Yes, and lets welcome more Chinese national visitors to stay and hang out in Hawaii. Couple weeks ago there were1600 Chinese Amway conventioneers and GUARANTEE within the group were Chinese national spies with the ultimate goal of probing for weaknesses BOTH computer and the human kind. And Chinese are not stoopid, the spy among the group was the most unassuming, attractive looking saleswoman that can reserved or the life of the party, speak perfect English and looks the hottest in a miniskirt. That person could easily make Streetpulse's Hottie of the Week. Men as powerful and intelligent as the President of the US like Bill Clinton, powerful military leaders like General Petraeus. some other general, elected officials like senator Robert Menendez & Anthony Weiner, Secret service personel, etc. can't control their themselves. Just like Rome was not built in a day, the goal is to keep coming back and truly integrate into Hawaii and mix either with military or the many Hawaii civilians who work for the military and have high security clearances. Not too hard to figure out the Chinese nationals wish list would be to obtain, or continue to obtain, the latest US nuclear propulsion technology and anti-missile missile technology which US currently dominates the rest of the world.
on February 19,2013 | 05:24AM
Publicbraddah wrote:
And yet we continue to do business with them.
on February 19,2013 | 05:58AM
Pareidolic wrote:
Because they're the lowest bidder. What part of this do you find confusing?
on February 19,2013 | 06:12PM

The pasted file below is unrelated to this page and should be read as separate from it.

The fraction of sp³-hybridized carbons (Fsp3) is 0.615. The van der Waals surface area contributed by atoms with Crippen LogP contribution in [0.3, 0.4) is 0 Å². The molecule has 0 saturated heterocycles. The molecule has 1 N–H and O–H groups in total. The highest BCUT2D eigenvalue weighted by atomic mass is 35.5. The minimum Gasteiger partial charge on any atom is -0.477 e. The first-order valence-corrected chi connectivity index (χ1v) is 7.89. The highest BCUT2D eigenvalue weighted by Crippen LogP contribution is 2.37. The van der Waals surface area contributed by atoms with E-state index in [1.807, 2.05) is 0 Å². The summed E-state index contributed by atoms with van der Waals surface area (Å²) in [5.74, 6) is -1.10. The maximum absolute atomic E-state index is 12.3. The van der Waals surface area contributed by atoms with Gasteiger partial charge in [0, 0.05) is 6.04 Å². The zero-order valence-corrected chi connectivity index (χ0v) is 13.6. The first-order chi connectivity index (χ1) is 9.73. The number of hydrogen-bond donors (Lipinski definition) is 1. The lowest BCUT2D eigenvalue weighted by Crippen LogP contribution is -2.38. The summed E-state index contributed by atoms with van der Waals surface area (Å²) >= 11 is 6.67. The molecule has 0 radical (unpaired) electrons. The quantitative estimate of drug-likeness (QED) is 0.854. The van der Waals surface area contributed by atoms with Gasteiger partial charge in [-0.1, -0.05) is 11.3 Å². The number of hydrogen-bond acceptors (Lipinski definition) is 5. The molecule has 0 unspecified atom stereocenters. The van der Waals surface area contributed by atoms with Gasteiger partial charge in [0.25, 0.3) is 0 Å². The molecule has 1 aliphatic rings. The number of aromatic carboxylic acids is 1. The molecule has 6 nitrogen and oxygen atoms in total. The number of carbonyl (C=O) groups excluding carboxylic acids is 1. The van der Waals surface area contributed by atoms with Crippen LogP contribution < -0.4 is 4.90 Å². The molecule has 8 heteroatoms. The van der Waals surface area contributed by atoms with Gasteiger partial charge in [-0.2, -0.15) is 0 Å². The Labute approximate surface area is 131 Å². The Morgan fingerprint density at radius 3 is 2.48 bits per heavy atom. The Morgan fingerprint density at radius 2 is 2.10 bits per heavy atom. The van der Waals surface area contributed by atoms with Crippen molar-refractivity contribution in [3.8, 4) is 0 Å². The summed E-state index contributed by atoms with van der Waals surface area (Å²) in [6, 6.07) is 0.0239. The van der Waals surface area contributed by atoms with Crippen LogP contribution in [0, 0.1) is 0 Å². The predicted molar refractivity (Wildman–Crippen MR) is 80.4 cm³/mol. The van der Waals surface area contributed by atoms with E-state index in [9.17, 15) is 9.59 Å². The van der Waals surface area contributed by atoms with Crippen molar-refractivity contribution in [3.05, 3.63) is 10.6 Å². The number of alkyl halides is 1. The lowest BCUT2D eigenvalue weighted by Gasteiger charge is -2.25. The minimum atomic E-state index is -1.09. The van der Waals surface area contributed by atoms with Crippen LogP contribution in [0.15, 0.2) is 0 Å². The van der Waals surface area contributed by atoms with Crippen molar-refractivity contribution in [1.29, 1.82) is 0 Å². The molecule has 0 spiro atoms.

Upperkula wrote:
Al quaida... The Chinese connection.
on February 19,2013 | 06:01AM
DABLACK wrote:
Same O....politics at its worse. Are we looking to saluting the chinese flag in the near future ?? Enough already !! We must not fall for the "tricks of the trade". Maybe we need more women in charge....At least the chinese men/spies may learn a few tricks ! Ha !!
on February 19,2013 | 06:44AM
iwanaknow wrote:
and this stuff is just the tip of the iceberg.
on February 19,2013 | 09:17AM
Morimoto wrote:
Both sides are hacking no doubt and both sides pretend they don't. While China violates numerous human rights, is it really worse than starting a war in a foreign country (Iraq) on allegations that are in all likelyhood false and resulting in the deaths of hundreds of thousands of people? And also invading another country (Afghanistan) who has done nothing to harm the US? Talk about the pot calling the kettle black.
on February 19,2013 | 09:23AM
HD36 wrote:
Good point. That's why the war on terrorism is unwinnable. The enemy is not a country but a thought.
on February 19,2013 | 08:24PM
sailfish1 wrote:
What the U.S. doesn't tell us is that the U.S. has people hacking into China's computers. Not just China, but every other foreign country, ally or not.
on February 19,2013 | 11:03AM
HD36 wrote:
Yea but God has chosen us to rule the world.
on February 19,2013 | 08:30PM
hanalei395 wrote:
How did the U.S. know about the Chinese army unit massive hacking attack on the U.S.? ..... It's because of the U.S. massive hacking attack on the Chinese army unit.
on February 19,2013 | 12:43PM
HD36 wrote:
Give China 10 cents on the dollar back on the trillion dollars of bonds the US owes them. This should cause interest rates to spike so high we'll have to cut 50% of government.
on February 19,2013 | 08:27PM
Maneki_Neko wrote:
Just wait until we start bombarding the Central Committee with cat videos.
on February 19,2013 | 08:40PM
9ronboz wrote:
Obama administration sanction trade? Serious! No guts no nuts
on February 19,2013 | 10:06PM
Wahiawamauka wrote:
Baloney. The administration will lay out new steps and fines? LOL. How about taking them off the "most favored nation trading status"?
on February 20,2013 | 03:01AM
IN OTHER NEWS
Breaking News